Give me some credit.
Mel Barnes, SVP – Executive Vice President
Credit is a powerful tool you can use to achieve your financial goals and make important purchases like a car or house. Without good credit, life can get challenging. For example, if you have bad or zero credit and try to buy a car, you’ll either be turned away or be required to pay an exorbitant interest rate.
Having good credit means banks consider you a good credit risk, which comes with financial privileges—as long as you maintain a good credit history.
Building credit with a credit card.
Using a credit card responsibly—faithfully making at least the minimum payment on time—will help you build a solid credit history and improve your credit scores.
When you open your first credit card account, look for a card with a low spending limit, which may be easier to qualify for if your credit history is limited. To build a positive profile on your credit report, make small charges that you can easily pay off, and pay the balance in full every month.
If you have a negative credit history, try applying for a secured credit card, which is usually connected to a savings account. The limit of a secured credit card is typically the amount in the account, or a percentage of it. Make responsible charges, keep your balance low or at zero, and pay on time every month, and you should be able to convert to a traditional credit card. (Before applying for a secured credit card, ask the lender for details about upgrading to a traditional card.)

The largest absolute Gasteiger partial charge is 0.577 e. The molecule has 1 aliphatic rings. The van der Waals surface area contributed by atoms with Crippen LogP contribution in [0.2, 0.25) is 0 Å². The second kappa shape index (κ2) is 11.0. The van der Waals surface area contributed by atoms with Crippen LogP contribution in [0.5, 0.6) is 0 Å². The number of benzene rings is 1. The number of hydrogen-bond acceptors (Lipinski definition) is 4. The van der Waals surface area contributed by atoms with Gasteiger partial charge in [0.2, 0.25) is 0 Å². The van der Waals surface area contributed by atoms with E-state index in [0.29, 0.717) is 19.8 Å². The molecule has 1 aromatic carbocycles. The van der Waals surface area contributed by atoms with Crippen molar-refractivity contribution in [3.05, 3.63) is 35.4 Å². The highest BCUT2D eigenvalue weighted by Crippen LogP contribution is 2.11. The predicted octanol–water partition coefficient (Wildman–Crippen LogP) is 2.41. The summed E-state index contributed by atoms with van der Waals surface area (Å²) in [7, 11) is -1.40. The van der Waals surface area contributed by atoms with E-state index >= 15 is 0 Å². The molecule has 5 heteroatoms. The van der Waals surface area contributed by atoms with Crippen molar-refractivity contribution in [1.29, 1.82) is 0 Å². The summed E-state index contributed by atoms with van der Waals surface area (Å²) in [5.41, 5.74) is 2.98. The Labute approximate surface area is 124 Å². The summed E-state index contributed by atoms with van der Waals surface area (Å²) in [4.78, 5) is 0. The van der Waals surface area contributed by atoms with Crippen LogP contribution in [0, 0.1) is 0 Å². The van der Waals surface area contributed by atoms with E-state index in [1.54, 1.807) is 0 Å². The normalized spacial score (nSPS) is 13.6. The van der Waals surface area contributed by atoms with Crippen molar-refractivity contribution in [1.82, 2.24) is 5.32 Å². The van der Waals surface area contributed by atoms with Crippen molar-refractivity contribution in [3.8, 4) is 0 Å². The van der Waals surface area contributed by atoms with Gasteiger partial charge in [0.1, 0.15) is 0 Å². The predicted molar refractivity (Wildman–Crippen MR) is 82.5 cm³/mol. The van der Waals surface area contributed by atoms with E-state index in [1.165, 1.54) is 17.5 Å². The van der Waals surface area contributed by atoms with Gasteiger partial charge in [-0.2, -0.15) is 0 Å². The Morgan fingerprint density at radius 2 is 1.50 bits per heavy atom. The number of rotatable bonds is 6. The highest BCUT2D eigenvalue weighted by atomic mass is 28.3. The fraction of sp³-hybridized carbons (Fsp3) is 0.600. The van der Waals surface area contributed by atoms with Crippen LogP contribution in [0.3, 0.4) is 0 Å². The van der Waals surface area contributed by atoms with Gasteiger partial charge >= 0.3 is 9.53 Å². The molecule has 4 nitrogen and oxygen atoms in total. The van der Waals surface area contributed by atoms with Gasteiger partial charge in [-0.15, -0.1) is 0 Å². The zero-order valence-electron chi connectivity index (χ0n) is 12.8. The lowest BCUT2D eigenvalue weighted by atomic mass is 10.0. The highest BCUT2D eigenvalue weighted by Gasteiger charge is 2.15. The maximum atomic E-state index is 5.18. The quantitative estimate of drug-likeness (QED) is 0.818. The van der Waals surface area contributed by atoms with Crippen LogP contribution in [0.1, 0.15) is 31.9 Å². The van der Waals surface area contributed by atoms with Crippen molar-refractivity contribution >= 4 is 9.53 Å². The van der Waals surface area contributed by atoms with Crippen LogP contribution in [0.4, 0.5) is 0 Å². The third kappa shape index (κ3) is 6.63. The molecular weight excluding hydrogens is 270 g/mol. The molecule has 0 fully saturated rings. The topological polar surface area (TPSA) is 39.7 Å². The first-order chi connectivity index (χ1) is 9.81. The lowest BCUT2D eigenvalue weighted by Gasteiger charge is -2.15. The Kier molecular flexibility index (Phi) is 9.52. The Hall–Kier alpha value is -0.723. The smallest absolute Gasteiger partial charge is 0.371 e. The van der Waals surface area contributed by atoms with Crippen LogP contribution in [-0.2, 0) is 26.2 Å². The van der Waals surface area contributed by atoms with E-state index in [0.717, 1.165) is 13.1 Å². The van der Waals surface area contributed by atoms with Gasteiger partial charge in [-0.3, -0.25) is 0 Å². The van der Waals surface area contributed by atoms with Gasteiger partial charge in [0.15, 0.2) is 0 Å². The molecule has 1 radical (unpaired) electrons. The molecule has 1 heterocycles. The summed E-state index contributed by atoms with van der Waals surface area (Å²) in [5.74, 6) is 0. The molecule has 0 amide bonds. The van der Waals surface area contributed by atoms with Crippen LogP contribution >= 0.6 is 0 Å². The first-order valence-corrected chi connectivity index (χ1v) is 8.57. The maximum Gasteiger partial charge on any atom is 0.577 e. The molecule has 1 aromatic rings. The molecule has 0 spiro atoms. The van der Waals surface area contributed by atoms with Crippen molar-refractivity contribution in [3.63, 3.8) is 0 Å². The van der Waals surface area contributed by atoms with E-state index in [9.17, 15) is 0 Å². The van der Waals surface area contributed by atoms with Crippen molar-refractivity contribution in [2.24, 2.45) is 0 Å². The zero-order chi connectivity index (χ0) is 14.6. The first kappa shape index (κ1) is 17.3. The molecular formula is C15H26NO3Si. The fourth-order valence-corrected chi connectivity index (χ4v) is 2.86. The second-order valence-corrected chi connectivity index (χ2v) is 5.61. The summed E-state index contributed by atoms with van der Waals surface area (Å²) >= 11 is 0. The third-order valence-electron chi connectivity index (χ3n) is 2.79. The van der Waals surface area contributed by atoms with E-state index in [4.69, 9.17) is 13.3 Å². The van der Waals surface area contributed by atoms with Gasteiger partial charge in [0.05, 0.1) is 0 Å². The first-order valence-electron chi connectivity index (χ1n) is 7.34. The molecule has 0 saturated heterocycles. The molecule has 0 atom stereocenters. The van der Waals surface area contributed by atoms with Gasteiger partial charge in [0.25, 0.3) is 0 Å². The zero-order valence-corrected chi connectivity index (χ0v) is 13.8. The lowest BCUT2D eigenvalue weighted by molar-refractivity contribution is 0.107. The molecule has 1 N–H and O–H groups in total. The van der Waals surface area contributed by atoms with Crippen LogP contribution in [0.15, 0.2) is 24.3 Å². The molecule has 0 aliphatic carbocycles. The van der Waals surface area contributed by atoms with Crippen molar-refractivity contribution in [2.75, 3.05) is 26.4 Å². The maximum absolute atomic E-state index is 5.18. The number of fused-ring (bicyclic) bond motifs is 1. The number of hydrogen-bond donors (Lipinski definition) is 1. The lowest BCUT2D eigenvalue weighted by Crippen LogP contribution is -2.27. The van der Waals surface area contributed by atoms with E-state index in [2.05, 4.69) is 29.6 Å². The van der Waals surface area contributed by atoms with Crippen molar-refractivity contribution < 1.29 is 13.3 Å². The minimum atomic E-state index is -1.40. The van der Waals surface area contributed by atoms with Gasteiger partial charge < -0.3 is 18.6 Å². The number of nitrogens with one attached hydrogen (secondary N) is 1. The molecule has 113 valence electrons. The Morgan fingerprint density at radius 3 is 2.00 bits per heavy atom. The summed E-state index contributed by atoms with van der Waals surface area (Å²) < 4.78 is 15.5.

Another way to establish and build credit is to open a joint credit card account—with a parent, for example—or become an authorized user. With joint accounts, each person is responsible for repaying charges on the card. Late or missed payments by either account holder will affect the credit history of both, so choose your joint account holder wisely.
Building credit without a credit card.
Your credit report is a snapshot of how well you manage what you owe. Whenever you use credit wisely, this information is included in your credit report.
Other ways to build credit include:
- Paying student loans on time, every month.
- Getting an auto, home, or personal loan and making payments diligently.
- Getting a secured loan, which is similar to a secured credit card that is connected to a savings account.
- Staying current with all your bills, including utilities, phone, etc.
Building credit is a long-term process. The best way to build and improve credit is to make sure you don’t bite off more than you can chew, financially speaking, and to pay all your bills on time every month.
Want to start building credit? Schedule a sit-down with one of our financial advisors. Contact us!
Source: Experian.com (https://www.experian.com/blogs/ask-experian/credit-education/improving-credit/building-credit/)